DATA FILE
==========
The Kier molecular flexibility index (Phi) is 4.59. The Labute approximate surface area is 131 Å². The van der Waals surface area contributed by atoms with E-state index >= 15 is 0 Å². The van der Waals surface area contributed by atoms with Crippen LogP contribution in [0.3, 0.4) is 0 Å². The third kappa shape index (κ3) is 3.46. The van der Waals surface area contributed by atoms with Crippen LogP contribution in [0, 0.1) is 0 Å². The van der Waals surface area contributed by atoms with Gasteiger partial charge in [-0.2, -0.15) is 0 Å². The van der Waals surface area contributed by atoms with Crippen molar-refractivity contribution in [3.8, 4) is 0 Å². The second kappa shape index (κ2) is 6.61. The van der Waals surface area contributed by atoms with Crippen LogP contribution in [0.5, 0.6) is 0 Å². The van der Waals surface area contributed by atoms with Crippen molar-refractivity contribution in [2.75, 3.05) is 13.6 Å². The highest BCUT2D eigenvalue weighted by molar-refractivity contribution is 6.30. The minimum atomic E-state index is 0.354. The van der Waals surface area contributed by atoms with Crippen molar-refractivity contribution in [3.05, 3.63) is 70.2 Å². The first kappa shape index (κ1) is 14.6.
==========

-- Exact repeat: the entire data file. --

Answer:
The Kier molecular flexibility index (Phi) is 4.59. The Labute approximate surface area is 131 Å². The van der Waals surface area contributed by atoms with E-state index >= 15 is 0 Å². The van der Waals surface area contributed by atoms with Crippen LogP contribution in [0.3, 0.4) is 0 Å². The third kappa shape index (κ3) is 3.46. The van der Waals surface area contributed by atoms with Crippen LogP contribution in [0, 0.1) is 0 Å². The van der Waals surface area contributed by atoms with Gasteiger partial charge in [-0.2, -0.15) is 0 Å². The van der Waals surface area contributed by atoms with Crippen molar-refractivity contribution in [3.8, 4) is 0 Å². The second kappa shape index (κ2) is 6.61. The van der Waals surface area contributed by atoms with Crippen LogP contribution in [0.5, 0.6) is 0 Å². The van der Waals surface area contributed by atoms with Crippen molar-refractivity contribution in [2.75, 3.05) is 13.6 Å². The highest BCUT2D eigenvalue weighted by molar-refractivity contribution is 6.30. The minimum atomic E-state index is 0.354. The van der Waals surface area contributed by atoms with Crippen molar-refractivity contribution in [3.05, 3.63) is 70.2 Å². The first kappa shape index (κ1) is 14.6.